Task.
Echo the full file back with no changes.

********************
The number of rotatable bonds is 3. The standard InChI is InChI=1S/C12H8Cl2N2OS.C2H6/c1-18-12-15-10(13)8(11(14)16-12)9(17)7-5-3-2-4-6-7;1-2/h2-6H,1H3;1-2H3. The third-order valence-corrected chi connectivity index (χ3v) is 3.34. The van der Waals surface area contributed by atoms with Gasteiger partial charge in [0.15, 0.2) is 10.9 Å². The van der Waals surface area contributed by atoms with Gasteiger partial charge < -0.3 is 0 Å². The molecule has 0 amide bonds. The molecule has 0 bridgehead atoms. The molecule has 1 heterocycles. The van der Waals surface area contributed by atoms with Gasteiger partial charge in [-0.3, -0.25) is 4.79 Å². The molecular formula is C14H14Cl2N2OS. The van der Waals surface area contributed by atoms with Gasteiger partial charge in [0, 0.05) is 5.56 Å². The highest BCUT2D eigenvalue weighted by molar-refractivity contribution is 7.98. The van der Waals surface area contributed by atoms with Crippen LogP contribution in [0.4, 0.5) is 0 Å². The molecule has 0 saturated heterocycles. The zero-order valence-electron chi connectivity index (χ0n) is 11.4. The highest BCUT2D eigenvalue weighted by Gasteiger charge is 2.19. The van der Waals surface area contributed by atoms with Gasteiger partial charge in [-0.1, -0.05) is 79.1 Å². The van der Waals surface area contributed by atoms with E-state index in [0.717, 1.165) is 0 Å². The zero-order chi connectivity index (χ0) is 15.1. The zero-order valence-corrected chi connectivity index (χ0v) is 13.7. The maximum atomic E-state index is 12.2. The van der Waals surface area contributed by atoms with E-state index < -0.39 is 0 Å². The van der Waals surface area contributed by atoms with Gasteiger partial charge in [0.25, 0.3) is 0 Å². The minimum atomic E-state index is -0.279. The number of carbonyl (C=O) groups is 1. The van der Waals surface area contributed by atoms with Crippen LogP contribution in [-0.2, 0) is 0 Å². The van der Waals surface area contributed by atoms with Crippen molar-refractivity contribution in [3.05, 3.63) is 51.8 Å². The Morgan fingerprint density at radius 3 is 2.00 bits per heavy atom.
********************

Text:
The number of rotatable bonds is 3. The standard InChI is InChI=1S/C12H8Cl2N2OS.C2H6/c1-18-12-15-10(13)8(11(14)16-12)9(17)7-5-3-2-4-6-7;1-2/h2-6H,1H3;1-2H3. The third-order valence-corrected chi connectivity index (χ3v) is 3.34. The van der Waals surface area contributed by atoms with Gasteiger partial charge in [0.15, 0.2) is 10.9 Å². The van der Waals surface area contributed by atoms with Gasteiger partial charge < -0.3 is 0 Å². The molecule has 0 amide bonds. The molecule has 0 bridgehead atoms. The molecule has 1 heterocycles. The van der Waals surface area contributed by atoms with Gasteiger partial charge in [-0.3, -0.25) is 4.79 Å². The molecular formula is C14H14Cl2N2OS. The van der Waals surface area contributed by atoms with Gasteiger partial charge in [0, 0.05) is 5.56 Å². The highest BCUT2D eigenvalue weighted by molar-refractivity contribution is 7.98. The van der Waals surface area contributed by atoms with Crippen LogP contribution in [0.4, 0.5) is 0 Å². The molecule has 0 saturated heterocycles. The zero-order valence-electron chi connectivity index (χ0n) is 11.4. The highest BCUT2D eigenvalue weighted by Gasteiger charge is 2.19. The van der Waals surface area contributed by atoms with Gasteiger partial charge in [-0.1, -0.05) is 79.1 Å². The van der Waals surface area contributed by atoms with E-state index in [0.717, 1.165) is 0 Å². The zero-order chi connectivity index (χ0) is 15.1. The zero-order valence-corrected chi connectivity index (χ0v) is 13.7. The maximum atomic E-state index is 12.2. The van der Waals surface area contributed by atoms with E-state index < -0.39 is 0 Å². The van der Waals surface area contributed by atoms with Gasteiger partial charge in [0.25, 0.3) is 0 Å². The minimum atomic E-state index is -0.279. The number of carbonyl (C=O) groups is 1. The van der Waals surface area contributed by atoms with Crippen LogP contribution in [-0.2, 0) is 0 Å². The van der Waals surface area contributed by atoms with Crippen molar-refractivity contribution in [3.05, 3.63) is 51.8 Å². The Morgan fingerprint density at radius 3 is 2.00 bits per heavy atom.